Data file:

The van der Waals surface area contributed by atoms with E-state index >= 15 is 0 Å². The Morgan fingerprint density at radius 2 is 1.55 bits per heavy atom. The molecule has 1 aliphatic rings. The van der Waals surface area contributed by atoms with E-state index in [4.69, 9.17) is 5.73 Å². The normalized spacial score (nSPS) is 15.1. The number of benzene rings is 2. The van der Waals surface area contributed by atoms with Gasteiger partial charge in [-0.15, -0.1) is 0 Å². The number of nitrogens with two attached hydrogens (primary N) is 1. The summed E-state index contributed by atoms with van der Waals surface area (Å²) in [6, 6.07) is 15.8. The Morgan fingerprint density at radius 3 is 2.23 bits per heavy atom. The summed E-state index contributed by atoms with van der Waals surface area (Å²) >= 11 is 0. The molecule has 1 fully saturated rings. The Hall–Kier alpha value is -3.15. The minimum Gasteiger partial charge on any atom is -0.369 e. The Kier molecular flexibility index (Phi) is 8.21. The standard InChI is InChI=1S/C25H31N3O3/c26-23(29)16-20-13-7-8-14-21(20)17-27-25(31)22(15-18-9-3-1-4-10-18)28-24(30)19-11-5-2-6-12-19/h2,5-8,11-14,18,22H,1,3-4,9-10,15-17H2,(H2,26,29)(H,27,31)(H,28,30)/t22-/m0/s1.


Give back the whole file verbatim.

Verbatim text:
The van der Waals surface area contributed by atoms with E-state index >= 15 is 0 Å². The Morgan fingerprint density at radius 2 is 1.55 bits per heavy atom. The molecule has 1 aliphatic rings. The van der Waals surface area contributed by atoms with E-state index in [4.69, 9.17) is 5.73 Å². The normalized spacial score (nSPS) is 15.1. The number of benzene rings is 2. The van der Waals surface area contributed by atoms with Gasteiger partial charge in [-0.15, -0.1) is 0 Å². The number of nitrogens with two attached hydrogens (primary N) is 1. The summed E-state index contributed by atoms with van der Waals surface area (Å²) in [6, 6.07) is 15.8. The Morgan fingerprint density at radius 3 is 2.23 bits per heavy atom. The summed E-state index contributed by atoms with van der Waals surface area (Å²) >= 11 is 0. The molecule has 1 fully saturated rings. The Hall–Kier alpha value is -3.15. The minimum Gasteiger partial charge on any atom is -0.369 e. The Kier molecular flexibility index (Phi) is 8.21. The standard InChI is InChI=1S/C25H31N3O3/c26-23(29)16-20-13-7-8-14-21(20)17-27-25(31)22(15-18-9-3-1-4-10-18)28-24(30)19-11-5-2-6-12-19/h2,5-8,11-14,18,22H,1,3-4,9-10,15-17H2,(H2,26,29)(H,27,31)(H,28,30)/t22-/m0/s1.